Lost amid the fury over Tuvel’s treatment, and the invocations of “epistemic violence,” was a more substantive point about her work. By adopting the philosopher’s favorite pose—cogitating, chin on hand, over matters of great importance to groups to which she does not belong—it seemed to certain critics that Tuvel had turned the real and tangible suffering of an oppressed minority into an academic parlor game.
Tuvel’s paper didn’t dwell on Jenner’s case or Dolezal’s, or on any people’s stories in particular. Rather, it used a pair of public figures as the staging ground for a more abstract proposal, that a person’s right to change her race should be protected. Having made this claim, Tuvel goes on to “entertain” and then reject four possible objections to it—including, for example, the argument that you can’t be black unless you’ve grown up black or that your race (but not your gender) is a function of your ancestry. Whether you agree with her conclusions or not, there was nothing that unusual in the way that she, as an academic philosopher, made this argument and wrote it up in her paper. Her rhetorical approach—step one, posit something bold and counterintuitive; step two, use careful logic to demolish counterarguments—is standard practice in the field of ethics.
Those who criticized Tuvel’s approach were, in part, challenging this standard practice. Tuvel had done her work from a privileged, detached position, they said, and hadn’t tried to look very far beyond it. If that’s the normal way of doing philosophy, the normal way is wrong.
In this regard, the Tuvel Affair overlaps with a broader fight within philosophy. On one side are the well-established, tenured professors who have risen to their positions of authority by philosophizing in the standard, armchair mode. On the other is a small but vocal group of younger academics who have argued that this standard mode is both old-fashioned and defective—and indeed that it is constructed to exclude them.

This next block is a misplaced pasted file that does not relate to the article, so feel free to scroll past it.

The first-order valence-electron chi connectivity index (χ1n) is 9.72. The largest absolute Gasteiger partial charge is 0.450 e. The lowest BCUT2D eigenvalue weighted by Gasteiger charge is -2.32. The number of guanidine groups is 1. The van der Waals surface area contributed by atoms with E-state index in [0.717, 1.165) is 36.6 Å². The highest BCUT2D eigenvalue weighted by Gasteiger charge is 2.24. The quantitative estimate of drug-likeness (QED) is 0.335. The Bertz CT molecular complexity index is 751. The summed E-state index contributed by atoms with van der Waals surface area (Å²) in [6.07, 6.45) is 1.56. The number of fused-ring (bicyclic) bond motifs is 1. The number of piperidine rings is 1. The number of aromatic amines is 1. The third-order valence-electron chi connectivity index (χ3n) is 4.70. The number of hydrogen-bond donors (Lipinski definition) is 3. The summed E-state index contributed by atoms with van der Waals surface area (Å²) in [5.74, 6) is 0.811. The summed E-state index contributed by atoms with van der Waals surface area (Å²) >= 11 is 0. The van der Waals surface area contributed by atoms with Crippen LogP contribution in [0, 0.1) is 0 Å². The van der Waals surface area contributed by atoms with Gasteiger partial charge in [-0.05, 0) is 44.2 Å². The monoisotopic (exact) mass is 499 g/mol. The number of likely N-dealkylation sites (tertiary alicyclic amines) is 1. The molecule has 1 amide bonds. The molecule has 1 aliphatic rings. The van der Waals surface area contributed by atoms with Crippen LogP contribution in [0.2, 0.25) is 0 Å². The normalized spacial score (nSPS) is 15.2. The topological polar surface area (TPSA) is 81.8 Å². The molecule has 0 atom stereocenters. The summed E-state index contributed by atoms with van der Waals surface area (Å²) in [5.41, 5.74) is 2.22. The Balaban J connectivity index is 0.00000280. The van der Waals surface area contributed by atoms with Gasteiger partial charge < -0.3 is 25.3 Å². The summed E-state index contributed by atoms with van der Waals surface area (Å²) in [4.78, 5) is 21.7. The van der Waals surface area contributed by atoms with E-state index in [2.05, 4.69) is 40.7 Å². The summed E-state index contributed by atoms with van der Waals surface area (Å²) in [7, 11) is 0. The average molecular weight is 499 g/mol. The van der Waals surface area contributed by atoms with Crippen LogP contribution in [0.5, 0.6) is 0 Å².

This battle over rules of discourse doubles as a war of demographics. The mainstream, status quo professors tend to be the older ones—mostly white men—who have dominated the formal study of philosophy for centuries, if not millennia. The “online pile-on” of activists draws disproportionately from a minuscule minority of queer, feminist, and nonwhite scholars who feel they have to struggle for recognition. Indeed, philosophy ranks among the least diverse and most inhospitable fields of academic study. According to recent data, more than three-fourths of tenured and tenure-track positions are held by men, and black women make up just 0.4 percent of professional philosophers—just 55 scholars in a total of 13,000.
In both these regards—as a squabble over methods and representation—the uproar in philosophy looks similar to one that has been raging in the behavioral sciences. Like their counterparts in philosophy, advocates for “open science” have tried to fix what they see as systemic problems in their fields, only to have their efforts dismissed and decried as the work of online mobs and bullies by an older, whiter, and less gender-balanced generation of scholars who seem inclined to stifle change.